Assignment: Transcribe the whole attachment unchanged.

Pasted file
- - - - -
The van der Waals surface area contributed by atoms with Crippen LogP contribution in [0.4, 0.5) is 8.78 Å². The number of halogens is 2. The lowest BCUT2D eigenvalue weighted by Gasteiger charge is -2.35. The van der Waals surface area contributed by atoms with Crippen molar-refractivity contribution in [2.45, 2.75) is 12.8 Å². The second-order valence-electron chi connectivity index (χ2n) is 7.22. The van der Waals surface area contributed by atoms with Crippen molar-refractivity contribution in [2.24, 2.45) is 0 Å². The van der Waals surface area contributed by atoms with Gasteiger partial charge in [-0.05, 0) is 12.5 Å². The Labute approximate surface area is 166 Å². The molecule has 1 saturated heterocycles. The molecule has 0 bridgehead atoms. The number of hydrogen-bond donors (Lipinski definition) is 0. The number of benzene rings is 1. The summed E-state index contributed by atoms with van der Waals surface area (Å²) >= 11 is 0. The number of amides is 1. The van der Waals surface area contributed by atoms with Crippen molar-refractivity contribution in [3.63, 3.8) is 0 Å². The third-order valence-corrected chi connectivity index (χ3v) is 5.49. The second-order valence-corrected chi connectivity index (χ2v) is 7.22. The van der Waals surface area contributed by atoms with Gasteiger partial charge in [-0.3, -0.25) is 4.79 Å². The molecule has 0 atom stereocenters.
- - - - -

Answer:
The van der Waals surface area contributed by atoms with Crippen LogP contribution in [0.4, 0.5) is 8.78 Å². The number of halogens is 2. The lowest BCUT2D eigenvalue weighted by Gasteiger charge is -2.35. The van der Waals surface area contributed by atoms with Crippen molar-refractivity contribution in [2.45, 2.75) is 12.8 Å². The second-order valence-electron chi connectivity index (χ2n) is 7.22. The van der Waals surface area contributed by atoms with Crippen molar-refractivity contribution in [2.24, 2.45) is 0 Å². The van der Waals surface area contributed by atoms with Gasteiger partial charge in [-0.05, 0) is 12.5 Å². The Labute approximate surface area is 166 Å². The molecule has 1 saturated heterocycles. The molecule has 0 bridgehead atoms. The number of hydrogen-bond donors (Lipinski definition) is 0. The number of benzene rings is 1. The summed E-state index contributed by atoms with van der Waals surface area (Å²) >= 11 is 0. The number of amides is 1. The van der Waals surface area contributed by atoms with Crippen molar-refractivity contribution in [3.63, 3.8) is 0 Å². The third-order valence-corrected chi connectivity index (χ3v) is 5.49. The second-order valence-corrected chi connectivity index (χ2v) is 7.22. The van der Waals surface area contributed by atoms with Gasteiger partial charge in [-0.3, -0.25) is 4.79 Å². The molecule has 0 atom stereocenters.